Difficulty level rises for Redskins

First-place Washington will face plenty of tests, starting today against Bills

November 07, 1999|By Jamison Hensley | Jamison Hensley,SUN STAFF

ASHBURN, Va. -- The Washington Redskins say there will be a different ending this season.

They promise it won't be like 1996, when they bolted to a 7-1 start, then lost six of their next seven games. They vow it won't be like 1997, when they opened with a 4-2 record, then dropped home games to the Ravens and the St. Louis Rams, needing a season-ending win against the Philadelphia Eagles just to salvage a winning record.

So, although the Redskins (5-2) are atop the NFC East in November for the first time since 1996, they understand the real season begins today when they meet the Buffalo Bills (5-3) in Landover.

"It's totally different now," receiver Michael Westbrook said. "When we were 7-1, I didn't think we had a good team. I was wondering how we were winning games. We were wondering. Everybody was wondering. But now I don't wonder because I know how we're winning games.

"We're a team. We have a different guy throwing the ball, a different guy blocking for a ball-thrower, a lot of unselfishness going around."

But there is one major similarity this year with the '96 team: Both jumped out to impressive starts as a result of a soft early schedule.

The Redskins' five victories have come against teams with a combined record of 13-24, only beating one team -- the 5-3 New York Giants -- that is above .500.

The rest of the schedule won't be as easy. Beginning today, the Redskins will finish the season by facing five teams that have at least five victories. The Bills haven't lost to an NFC East opponent since 1990, winning nine straight regular-season meetings.

Still, the Redskins say enough lessons have been learned even if they are just passed down from teammates. The only remaining starters from the second half of the '96 season are Westbrook, guard Tre' Johnson and cornerback Darrell Green. Three others, including linebacker Greg Jones, remember the 1997 collapse.

"The fans, radio, television, you all aren't going to let us forget it," Jones said. "Things can turn at any second, so don't be lulled into a false sense of security."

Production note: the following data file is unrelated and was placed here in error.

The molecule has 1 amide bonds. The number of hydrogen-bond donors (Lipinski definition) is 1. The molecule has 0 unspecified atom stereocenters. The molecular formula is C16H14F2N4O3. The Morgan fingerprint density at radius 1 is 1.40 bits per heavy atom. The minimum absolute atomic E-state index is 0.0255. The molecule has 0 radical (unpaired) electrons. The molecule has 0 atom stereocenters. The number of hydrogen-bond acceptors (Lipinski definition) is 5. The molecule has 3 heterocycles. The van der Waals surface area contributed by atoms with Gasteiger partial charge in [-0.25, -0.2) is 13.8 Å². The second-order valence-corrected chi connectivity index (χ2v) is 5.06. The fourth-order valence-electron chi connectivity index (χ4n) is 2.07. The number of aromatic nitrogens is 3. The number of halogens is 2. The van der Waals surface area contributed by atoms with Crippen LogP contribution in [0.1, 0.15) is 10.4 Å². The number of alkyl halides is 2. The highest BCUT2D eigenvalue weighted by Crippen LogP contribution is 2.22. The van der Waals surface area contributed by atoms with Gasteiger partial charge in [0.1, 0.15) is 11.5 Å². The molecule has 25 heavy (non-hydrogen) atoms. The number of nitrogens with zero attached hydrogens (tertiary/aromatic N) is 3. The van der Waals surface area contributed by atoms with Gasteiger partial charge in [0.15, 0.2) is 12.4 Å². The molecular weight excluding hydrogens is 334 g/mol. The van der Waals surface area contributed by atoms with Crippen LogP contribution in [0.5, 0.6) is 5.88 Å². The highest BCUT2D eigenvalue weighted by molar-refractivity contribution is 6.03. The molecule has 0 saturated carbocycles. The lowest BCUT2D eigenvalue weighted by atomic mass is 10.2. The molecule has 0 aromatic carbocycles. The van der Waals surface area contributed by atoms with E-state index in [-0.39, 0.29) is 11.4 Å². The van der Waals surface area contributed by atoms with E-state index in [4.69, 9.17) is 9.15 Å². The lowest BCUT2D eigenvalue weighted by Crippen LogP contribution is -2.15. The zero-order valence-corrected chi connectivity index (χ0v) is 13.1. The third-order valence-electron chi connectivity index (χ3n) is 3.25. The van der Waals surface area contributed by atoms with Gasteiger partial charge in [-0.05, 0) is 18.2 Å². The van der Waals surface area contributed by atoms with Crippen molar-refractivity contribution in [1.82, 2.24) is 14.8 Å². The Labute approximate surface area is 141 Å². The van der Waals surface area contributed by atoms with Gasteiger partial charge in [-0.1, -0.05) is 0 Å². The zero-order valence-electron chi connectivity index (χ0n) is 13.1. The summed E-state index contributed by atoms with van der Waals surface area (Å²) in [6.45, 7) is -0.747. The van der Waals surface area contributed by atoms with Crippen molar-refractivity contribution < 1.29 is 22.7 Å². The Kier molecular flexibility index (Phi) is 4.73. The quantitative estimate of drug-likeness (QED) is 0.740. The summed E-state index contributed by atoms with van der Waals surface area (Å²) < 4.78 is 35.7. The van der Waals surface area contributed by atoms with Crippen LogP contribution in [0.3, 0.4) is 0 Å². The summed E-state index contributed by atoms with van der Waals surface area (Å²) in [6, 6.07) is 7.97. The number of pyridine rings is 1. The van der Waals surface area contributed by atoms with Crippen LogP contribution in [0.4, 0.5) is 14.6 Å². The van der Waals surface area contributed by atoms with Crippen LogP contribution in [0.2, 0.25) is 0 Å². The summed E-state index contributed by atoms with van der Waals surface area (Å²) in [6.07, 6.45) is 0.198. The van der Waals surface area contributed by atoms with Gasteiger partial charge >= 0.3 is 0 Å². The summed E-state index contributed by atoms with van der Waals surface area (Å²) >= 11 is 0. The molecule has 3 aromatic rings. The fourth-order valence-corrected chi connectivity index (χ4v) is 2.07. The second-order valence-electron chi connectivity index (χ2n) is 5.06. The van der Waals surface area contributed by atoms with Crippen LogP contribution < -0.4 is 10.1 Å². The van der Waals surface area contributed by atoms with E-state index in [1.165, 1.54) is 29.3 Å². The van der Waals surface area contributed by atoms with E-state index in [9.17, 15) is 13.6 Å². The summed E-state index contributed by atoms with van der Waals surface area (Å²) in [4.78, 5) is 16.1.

The Redskins, who haven't made the playoffs since 1992, may find the postseason as elusive as fleet-footed Bills quarterback Doug Flutie. The NFL's top rushing quarterback has drawn most of the attention of the Redskins, who have the league's worst defense and have had enough trouble stopping pure drop-back passers.

At 5 feet 10, Flutie causes trouble for defensive linemen because he can hide behind his blockers in the pocket, which also means defensive backs can't read his eyes. Plus, he has a knack for creating havoc late in the fourth quarter.

Last week against the Ravens, Flutie ran 17 yards to convert a fourth-and-15 with a little more than two minutes left and Buffalo trailing by four. After two straight completions to Andre Reed, Flutie hit Jonathan Linton for a game-winning, 5-yard touchdown pass with 1: 35 remaining.

"He's a terror out there, especially when he starts scrambling," Redskins linebacker Shawn Barber said. "Even when he's running, there's definitely a method to the madness. It's not everyone doing their own thing. They have practiced their scrambling patterns."

With the Bills' pass-protection problems and the hamstring injury to receiver Eric Moulds, Flutie's ability to run has become the offense's most productive weapon. He's one of the few quarterbacks to average more yards per rush (6.3) than yards per pass attempt (6.2).

So what happens if a Redskins lineman finds himself one-on-one with Flutie in the backfield?

"You just hope that he doesn't do something where you'll end up on CNN-SI or `SportsCenter,' " Redskins defensive end Kenard Lang said.

When the Redskins' offense lines up against the Buffalo defense, it will match both teams' strengths.

The Redskins are averaging 35 points and are three points off the NFL-record pace set by the Minnesota Vikings last season. The Bills, one of the few teams still employing a 3-4 defense, have allowed more than 21 points only twice this season and have given up just 12 touchdowns.

"It's one of the toughest teams we're going to face this year," said Redskins quarterback Brad Johnson, who has passed for an NFC-leading 1,861 yards and 14 touchdowns.

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